Of course to show that Nielsen’s argument is invalid is not to show that its conclusion ought to be rejected. Indeed, until I show that there is actually a way for God’s goodness to be metaphysically prior to our knowledge of goodness, I have done little to show that Nielsen is really wrong. This is a task I shall come back to after I look back to the original statement of ED. The Dilemma was whether we ought to say that God’s commands fix that which is good, or that which is good fixes what God commands. DCTs, we recall, are trying to ensure the coincidence of the two categories of being an act, which is morally good, and being an act, which is commanded by God. The desire to do this is natural, given such Biblical texts as the Ten Commandments, all in the form of ‘Thou Shalt...’.

However, such a coincidence of two categories does not ensure a direct causal relation between them. There are other ways of accounting for the coincidence. The first would be to say that the connection between the two categories is linguistic - that ‘is commanded by God’ just means ‘is good’. This makes the statement ‘All acts commanded by God are good acts’ an analytic truth - much like ‘All puppies are young dogs’. I will say a little about this option shortly. Another way of accounting for the coincidence of the two categories would be to give them a ‘common cause’ as it were. So that the thing which causes God to command X also causes X to be good. Murray MacBeath [5] makes this very suggestion. He says that it may be that an act produces maximal happiness that accounts for these two facts. Of course, this completely evades ED since it takes neither horn of the dilemma. Unfortunately, it makes ethics entirely separable from God. However, as I will show later in this section, one can take this common cause option without taking God out of the picture at all.

I just want to say a little about the ‘analyticity response’ mentioned in the previous paragraph. This is not a response I will be looking at all. There are two basic reasons for this. Firstly, I find such a response implausible due to (a) basic features of all ‘analytic’ meta-ethical theories [6] and (b) various peculiarities of this case. [7] Secondly, because I think that I can build a good reply to the challenge of ED without using this particular move, and what I am attempting to do here is simply to show that there is a version of theistic ethics which survives ED.

Okay, I have now pinpointed weaknesses in both of the arguments. The rest of this section is devoted to building a theistic-ethical theory that can take advantage of these weaknesses. My theory, Divine Nature Theory has two main parts to it. It has an epistemological part, designed to take advantage of the problems with Nielsen’s argument, and a metaphysical part, which exploits the problems of ED as originally posed. I’ll take the metaphysical part first.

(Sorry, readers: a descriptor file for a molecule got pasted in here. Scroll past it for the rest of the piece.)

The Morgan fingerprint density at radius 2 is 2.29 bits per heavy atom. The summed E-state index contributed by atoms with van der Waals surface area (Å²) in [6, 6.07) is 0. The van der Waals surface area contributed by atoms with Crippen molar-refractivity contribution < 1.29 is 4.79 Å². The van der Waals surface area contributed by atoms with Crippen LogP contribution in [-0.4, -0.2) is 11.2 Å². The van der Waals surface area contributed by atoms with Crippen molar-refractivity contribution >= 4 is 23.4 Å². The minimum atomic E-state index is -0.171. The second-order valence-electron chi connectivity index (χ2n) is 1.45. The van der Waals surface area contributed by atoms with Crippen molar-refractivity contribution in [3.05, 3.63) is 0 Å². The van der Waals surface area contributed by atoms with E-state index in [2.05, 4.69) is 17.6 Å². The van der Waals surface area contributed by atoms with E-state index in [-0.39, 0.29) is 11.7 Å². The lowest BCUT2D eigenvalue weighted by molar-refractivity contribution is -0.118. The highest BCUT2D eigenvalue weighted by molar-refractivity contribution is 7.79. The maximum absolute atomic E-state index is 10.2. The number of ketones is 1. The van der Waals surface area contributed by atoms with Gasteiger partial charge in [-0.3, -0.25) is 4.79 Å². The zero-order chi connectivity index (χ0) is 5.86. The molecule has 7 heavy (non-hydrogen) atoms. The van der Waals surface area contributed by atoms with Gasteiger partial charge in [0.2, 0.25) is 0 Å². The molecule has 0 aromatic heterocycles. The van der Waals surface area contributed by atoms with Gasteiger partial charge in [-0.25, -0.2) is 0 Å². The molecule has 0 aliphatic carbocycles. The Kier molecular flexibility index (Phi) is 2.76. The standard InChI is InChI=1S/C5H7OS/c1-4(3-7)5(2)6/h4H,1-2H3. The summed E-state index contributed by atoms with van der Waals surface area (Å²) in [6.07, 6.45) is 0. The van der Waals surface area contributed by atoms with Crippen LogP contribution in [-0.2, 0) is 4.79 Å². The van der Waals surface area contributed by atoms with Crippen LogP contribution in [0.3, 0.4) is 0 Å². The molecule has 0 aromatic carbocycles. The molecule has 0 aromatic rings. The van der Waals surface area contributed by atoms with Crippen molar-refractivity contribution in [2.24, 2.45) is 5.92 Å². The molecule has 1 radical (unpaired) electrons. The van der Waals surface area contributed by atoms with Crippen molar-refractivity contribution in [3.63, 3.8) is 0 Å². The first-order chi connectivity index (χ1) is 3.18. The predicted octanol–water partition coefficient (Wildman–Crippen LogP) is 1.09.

The basic idea presented in this paragraph is that rather than having God’s commands as the standard of morality, we could have God’s nature as the standard. Since God’s commands are presumably rooted in His nature (or His character), this will ensure that the things He commands are the things we ought to do. Hence, God’s nature could be seen as a ‘common cause’ of the moral standard and of His commands. I use inverted commas here since there is a sense in which God’s nature doesn’t cause the moral standard at all, since it just is the moral standard. However, we still get the advantages of the ‘common cause’ response. The suggestion of making God’s nature the standard is an attractive one. God is thought of as benevolent, omniscient, fair, and so on... in other words He seems to have just the characteristics we would want any (personal) moral standard to have. It is from this suggestion that my theory derives its name: Divine Nature Theory. [8]

This paragraph puts forward the epistemological part of my theory. Though the theory derives its name its metaphysical part, it should be noted that both parts are equally important. Hence it might just as well have been called ‘Divine Implantation Theory’ [9]. Just why this name would also have been appropriate will be revealed shortly. Remember the problem with Nielsen’s argument was that it confused the ‘epistemologically prior’ with the ‘metaphysically prior’. To take advantage of this fact a theistic ethical theory must come up with a way in which someone might ‘come across’ morality without ‘coming across’ God - and so could ‘come across’ morality first. But it must do this without separating the two.